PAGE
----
Smithsonian Map Shows Lynchings Occurred In Places You Wouldn't Expect
The horrific custom of the public murdering of black people with little to no consequence to the perpetrators is nothing new.
February 16, 2017 at 5:27 pm
According to the Equal Justice Initiative’s 2015 report, more than 4,000 black people were publicly lynched in the U.S. between 1877 and 1950. Never once has there been a charge against any of the lynch mobs. This horrific custom of the public murdering of black people with little to no consequence to the perpetrators draws a disturbing parallel to the recurring lack of indictment on the recent string of live documented murders of African-Americans at the hands of police officers and vigilante citizens. The sobering fact is that racial terror is as American as apple pie and this interactive map documents that fact.
Named after 20th-century sociologist Monroe Nathan Work, who spent decades gathering statistics on lynchings, the Monroe Work Today research group compiled this detailed look at nearly every documented lynching in the U.S. between the 1830s and 1960s. By scrolling around the interactive map, users can view data points such as the victim’s year of murder and ethnicity. The website states, “In the century after the Civil War, as many as 5000 people of color were executed by mobs believing the cause of white supremacy.” The statement goes on to say, “On average, mobs killed 9 people per month during the 1890’s. The average was 7 people per month over the next 20 years.”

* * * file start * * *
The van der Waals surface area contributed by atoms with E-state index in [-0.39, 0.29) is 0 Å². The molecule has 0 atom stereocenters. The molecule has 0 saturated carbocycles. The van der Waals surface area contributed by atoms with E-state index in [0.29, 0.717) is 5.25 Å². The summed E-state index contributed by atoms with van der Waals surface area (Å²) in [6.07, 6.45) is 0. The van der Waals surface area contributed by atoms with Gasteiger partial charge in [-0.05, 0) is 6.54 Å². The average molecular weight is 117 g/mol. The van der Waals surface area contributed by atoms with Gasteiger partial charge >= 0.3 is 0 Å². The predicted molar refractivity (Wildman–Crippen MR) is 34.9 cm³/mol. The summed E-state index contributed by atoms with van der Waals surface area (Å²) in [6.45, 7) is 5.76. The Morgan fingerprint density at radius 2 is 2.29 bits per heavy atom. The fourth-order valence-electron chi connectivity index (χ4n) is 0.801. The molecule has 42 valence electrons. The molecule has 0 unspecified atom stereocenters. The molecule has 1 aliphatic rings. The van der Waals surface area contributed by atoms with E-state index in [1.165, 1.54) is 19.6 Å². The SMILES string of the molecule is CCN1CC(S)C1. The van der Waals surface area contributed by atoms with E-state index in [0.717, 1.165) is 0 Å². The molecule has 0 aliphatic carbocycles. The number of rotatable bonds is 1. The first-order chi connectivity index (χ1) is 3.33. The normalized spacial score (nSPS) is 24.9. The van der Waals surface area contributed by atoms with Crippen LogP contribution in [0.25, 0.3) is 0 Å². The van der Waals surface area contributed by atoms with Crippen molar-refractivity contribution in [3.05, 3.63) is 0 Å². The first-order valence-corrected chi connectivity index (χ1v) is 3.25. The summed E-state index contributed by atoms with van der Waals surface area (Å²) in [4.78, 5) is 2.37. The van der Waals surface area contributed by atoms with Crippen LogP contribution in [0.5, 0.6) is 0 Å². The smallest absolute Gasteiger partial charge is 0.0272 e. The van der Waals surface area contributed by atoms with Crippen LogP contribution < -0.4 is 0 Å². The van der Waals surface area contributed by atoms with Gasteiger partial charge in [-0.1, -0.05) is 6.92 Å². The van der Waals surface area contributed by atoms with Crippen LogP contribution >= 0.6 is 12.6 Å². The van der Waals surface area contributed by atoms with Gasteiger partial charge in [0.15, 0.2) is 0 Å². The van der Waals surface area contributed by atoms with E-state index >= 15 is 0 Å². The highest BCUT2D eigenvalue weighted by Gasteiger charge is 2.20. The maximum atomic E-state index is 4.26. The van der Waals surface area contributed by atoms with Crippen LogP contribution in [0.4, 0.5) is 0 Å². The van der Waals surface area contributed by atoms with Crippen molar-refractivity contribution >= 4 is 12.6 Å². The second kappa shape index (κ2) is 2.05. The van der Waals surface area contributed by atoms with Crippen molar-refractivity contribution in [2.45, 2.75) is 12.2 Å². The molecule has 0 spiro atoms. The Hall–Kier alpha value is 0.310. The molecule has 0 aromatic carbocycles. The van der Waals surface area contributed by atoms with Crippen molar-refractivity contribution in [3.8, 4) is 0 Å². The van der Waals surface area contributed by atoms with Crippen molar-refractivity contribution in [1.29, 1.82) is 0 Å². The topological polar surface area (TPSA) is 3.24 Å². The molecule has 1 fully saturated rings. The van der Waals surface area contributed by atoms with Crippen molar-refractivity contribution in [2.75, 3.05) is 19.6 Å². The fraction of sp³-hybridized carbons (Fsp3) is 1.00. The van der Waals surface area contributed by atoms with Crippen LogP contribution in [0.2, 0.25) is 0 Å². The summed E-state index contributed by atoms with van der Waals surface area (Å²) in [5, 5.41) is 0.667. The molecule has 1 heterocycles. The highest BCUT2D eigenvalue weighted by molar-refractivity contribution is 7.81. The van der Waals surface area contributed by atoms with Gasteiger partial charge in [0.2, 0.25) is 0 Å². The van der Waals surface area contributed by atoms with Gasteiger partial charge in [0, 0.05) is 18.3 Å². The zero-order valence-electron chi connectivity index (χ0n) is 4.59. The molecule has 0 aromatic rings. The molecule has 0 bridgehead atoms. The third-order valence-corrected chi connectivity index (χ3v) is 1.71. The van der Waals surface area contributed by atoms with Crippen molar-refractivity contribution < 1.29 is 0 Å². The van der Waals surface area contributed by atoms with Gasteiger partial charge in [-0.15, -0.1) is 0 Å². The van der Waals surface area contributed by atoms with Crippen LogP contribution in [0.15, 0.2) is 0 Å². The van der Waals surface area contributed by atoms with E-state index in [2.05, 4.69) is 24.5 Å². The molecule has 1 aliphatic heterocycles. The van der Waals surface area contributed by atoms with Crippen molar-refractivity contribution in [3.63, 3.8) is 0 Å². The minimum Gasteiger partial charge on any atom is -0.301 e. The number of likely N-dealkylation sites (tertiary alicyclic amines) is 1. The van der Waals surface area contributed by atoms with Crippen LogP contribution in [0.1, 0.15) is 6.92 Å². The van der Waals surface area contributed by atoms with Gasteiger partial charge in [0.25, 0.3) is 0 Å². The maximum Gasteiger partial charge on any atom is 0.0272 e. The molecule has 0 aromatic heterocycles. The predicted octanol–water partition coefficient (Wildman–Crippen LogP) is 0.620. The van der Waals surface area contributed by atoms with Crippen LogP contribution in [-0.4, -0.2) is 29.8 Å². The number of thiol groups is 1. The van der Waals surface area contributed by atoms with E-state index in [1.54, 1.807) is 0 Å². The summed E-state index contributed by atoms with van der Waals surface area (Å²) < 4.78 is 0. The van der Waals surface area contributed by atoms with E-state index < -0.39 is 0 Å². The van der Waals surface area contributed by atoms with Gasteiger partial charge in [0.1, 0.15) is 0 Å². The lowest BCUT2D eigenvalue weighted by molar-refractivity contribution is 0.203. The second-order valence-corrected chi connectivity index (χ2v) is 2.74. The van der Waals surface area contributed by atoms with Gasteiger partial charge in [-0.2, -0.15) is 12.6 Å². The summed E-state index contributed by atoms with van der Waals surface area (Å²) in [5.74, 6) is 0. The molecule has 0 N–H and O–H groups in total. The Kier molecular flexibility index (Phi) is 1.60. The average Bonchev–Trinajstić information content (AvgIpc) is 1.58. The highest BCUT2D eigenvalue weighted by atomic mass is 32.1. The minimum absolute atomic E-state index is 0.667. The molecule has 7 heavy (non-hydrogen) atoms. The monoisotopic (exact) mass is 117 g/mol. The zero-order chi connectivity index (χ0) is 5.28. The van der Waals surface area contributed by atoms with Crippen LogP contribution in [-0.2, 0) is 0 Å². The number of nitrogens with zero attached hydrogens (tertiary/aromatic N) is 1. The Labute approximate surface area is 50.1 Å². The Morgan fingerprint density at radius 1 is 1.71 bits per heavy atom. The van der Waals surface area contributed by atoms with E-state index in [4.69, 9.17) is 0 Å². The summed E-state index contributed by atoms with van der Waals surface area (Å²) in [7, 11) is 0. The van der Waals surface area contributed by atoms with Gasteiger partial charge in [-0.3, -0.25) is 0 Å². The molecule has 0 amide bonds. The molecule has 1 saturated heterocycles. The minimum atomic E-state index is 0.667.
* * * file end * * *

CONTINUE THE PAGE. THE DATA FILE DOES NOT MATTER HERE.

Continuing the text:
As we continue to focus on all the magnificent moments and contributions of black people during this Black History Month, it is important that we also acknowledge the painful moments in American history and the sacrifice of those who lost their lives in such a brutal way.
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